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E-book sales top paperbacks for first time

kindle_book.top.jpg By Julianne Pepitone, staff reporter


NEW YORK (CNNMoney) -- The publishing tide is shifting fast: E-book sales in February topped all other formats, including paperbacks and hardcovers, according to an industry report released this week.

E-book sales totaled $90.3 million in February, up 202% compared to the same month a year earlier, according to a study from the Association of American Publishers. That put e-books at No. 1 "among all categories of trade publishing" that month -- the first time e-books have beaten out traditional publishing formats.

But an AAP representative noted that the report comes with some big caveats. First, the net sales data are compiled from publishers, not from book retailers like Barnes & Noble. Publishers submit that data voluntarily, and some choose not to do so.

"It's not 100%, top to bottom, every single book out there," said AAP spokeswoman Andi Sporkin. "But it's a really good snapshot of what's going on."

The AAP report attributed February's strong numbers to a post-holiday e-book buying surge by consumers who received e-readers devices as gifts.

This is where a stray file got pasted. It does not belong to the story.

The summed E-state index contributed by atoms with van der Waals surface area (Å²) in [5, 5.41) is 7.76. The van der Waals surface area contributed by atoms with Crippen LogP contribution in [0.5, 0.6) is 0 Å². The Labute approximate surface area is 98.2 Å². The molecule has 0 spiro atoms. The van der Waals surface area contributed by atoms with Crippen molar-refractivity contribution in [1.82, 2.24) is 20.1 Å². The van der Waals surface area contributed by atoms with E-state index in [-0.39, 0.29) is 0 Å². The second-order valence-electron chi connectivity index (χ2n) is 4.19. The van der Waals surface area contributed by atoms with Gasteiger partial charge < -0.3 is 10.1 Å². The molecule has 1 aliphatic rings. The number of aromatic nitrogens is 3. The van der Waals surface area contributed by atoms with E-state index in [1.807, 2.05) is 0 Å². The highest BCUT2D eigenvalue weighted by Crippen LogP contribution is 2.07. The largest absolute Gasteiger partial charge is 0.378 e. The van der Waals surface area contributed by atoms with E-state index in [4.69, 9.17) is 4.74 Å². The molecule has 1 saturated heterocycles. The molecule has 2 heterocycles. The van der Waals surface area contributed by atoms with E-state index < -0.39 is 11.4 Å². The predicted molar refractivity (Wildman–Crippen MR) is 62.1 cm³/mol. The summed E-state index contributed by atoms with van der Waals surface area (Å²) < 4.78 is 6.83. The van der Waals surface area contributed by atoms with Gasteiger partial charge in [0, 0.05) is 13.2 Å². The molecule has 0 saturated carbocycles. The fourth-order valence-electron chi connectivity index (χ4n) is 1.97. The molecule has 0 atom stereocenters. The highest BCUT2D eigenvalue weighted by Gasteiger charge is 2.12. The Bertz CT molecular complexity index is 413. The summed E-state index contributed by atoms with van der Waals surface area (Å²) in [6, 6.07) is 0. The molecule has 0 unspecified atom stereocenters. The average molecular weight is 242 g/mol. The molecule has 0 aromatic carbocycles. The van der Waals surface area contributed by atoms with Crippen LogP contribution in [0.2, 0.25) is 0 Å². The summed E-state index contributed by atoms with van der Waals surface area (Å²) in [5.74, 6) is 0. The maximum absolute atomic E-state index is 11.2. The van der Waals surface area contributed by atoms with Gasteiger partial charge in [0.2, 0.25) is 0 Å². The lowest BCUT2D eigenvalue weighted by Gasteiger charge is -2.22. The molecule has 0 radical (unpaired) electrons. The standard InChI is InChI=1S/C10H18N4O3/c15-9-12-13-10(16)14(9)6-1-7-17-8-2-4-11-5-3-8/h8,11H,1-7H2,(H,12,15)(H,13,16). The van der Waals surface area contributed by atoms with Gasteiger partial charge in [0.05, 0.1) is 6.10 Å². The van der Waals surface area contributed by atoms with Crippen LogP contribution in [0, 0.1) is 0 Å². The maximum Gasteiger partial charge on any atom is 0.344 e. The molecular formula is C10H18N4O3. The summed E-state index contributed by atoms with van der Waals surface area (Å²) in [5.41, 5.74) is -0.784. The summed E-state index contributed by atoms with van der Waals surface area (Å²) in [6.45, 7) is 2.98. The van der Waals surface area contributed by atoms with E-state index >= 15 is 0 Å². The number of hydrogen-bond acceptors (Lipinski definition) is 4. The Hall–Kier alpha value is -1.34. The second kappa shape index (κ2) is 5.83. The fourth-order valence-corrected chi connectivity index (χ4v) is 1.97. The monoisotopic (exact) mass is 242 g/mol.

Back in January, Amazon (AMZN, Fortune 500) reported that its own e-book sales topped paperbacks. Its Kindle largely paved the way for the dedicated e-reader market.

Beyond the Kindle, other e-readers include the Barnes & Noble (BKS, Fortune 500) Nook, the Sony (SNE) Reader, and Borders' Kobo. Apple's iPad is also driving digital book sales.

Those devices are changing the way booksellers view the industry. Earlier this month, Barnes & Noble executive Marc Parrish forecast that traditional book retailers have just two years to adapt to an e-book-centric industry.

"The book business is changing more radically now, and quicker, than movies or music or newspapers have, because we're doing it in a matter of months," Parrish said at GigaOm's Structure Big Data conference in New York. "[The] next 24 months is when this business will totally shift." To top of page

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